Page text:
9. First Person: ‘I was the kid who didn’t speak English’ by Mariangely Solis Cervera, the founding Spanish teacher at Achievement First East Brooklyn High School.
  10. First Person: Why recruiting more men of color isn’t enough to solve our teacher diversity problem by Beau Lancaster, a student advocate at the Harlem Children’s Zone and  Global Kids trainer teaching, writing, and developing a civic engagement and emotional development curriculum.
  11. Sign of the times: Teacher whose classroom-door sign went viral explains his message a profile of Eric Eisenstad, physics and biology teacher at Manhattan Hunter Science High School.
  12. First Person: How teachers should navigate the classroom debate during a polarizing election year  by Kent Willmann, an instructor at the University of Colorado Boulder School of Education. He previously taught high school social studies in Longmont for 32 years.
  13. First Person: I teach students of color, and I see fear every day. Our job now is to model bravery by Rousseau Mieze, a history teacher at Achievement First Bushwick charter middle school.
  14. Pumpkin pie with a side of exhaustion: Why late fall is such a tough time to be a teacher by Amanda Gonzales, a high school special education teacher in Commerce City, Colorado.
  15. This teacher was a ‘class terrorist’ as a child. Now he uses that to understand his students by Andrew Pillow a technology and social issues teacher at KIPP Indy College Prep Middle.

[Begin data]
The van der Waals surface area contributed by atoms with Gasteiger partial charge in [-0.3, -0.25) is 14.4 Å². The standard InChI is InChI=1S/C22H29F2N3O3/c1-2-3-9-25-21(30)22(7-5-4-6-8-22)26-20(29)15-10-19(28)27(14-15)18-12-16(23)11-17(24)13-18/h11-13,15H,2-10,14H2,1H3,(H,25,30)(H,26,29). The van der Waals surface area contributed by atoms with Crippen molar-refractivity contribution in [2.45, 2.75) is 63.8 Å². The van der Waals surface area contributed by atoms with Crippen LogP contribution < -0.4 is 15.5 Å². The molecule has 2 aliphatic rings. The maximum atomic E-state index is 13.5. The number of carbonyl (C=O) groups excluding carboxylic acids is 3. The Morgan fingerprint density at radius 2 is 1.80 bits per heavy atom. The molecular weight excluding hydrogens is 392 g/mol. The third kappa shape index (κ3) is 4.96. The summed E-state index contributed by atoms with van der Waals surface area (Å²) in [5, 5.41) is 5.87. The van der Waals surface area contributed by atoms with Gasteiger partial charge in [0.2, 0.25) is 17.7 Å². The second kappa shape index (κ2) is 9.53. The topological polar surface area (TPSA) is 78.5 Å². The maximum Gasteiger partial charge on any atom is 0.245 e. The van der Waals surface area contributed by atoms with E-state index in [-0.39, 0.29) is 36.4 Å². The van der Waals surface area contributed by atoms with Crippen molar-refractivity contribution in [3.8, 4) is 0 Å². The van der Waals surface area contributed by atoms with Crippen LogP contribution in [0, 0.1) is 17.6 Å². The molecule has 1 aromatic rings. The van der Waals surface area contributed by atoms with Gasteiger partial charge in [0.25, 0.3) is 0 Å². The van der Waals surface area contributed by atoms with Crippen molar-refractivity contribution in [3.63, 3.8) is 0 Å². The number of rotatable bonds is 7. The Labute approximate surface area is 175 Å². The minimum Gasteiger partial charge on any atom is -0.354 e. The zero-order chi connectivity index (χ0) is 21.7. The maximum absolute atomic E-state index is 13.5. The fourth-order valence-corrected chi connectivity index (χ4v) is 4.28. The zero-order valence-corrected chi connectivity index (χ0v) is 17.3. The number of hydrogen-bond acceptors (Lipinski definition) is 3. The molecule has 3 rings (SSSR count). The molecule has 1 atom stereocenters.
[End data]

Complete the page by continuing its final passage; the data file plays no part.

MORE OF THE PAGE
16. What this teacher learned when her discipline system went awry — for all the right reasons by Trilce Marquez, a fourth-grade teacher at P.S. 11 in Chelsea.
  17. Here’s what one Tennessee teacher will be listening for in Haslam’s State of the State address by Erin Glenn, a U.S. history teacher at East Lake Academy of Fine Arts and Tennessee Educator Fellow with the State Collaborative on Reforming Education.
  18. An earth science teacher talks about the lesson that’s a point of pride — and pain a profile of Cheryl Mosier, a science teacher at Columbine High School.
  19. A national teacher of the year on her most radical teaching practice: trusting kids to handle their bathroom business by Shanna Peeples, secondary English language arts curriculum specialist for Amarillo ISD.
  20. How this teacher went from so nervous her “voice was cracking” to a policy advocate by Jean Russell, a literacy coach at Haverhill Elementary School,  2016 Indiana Teacher of the Year and TeachPlus statewide policy fellow.

First Person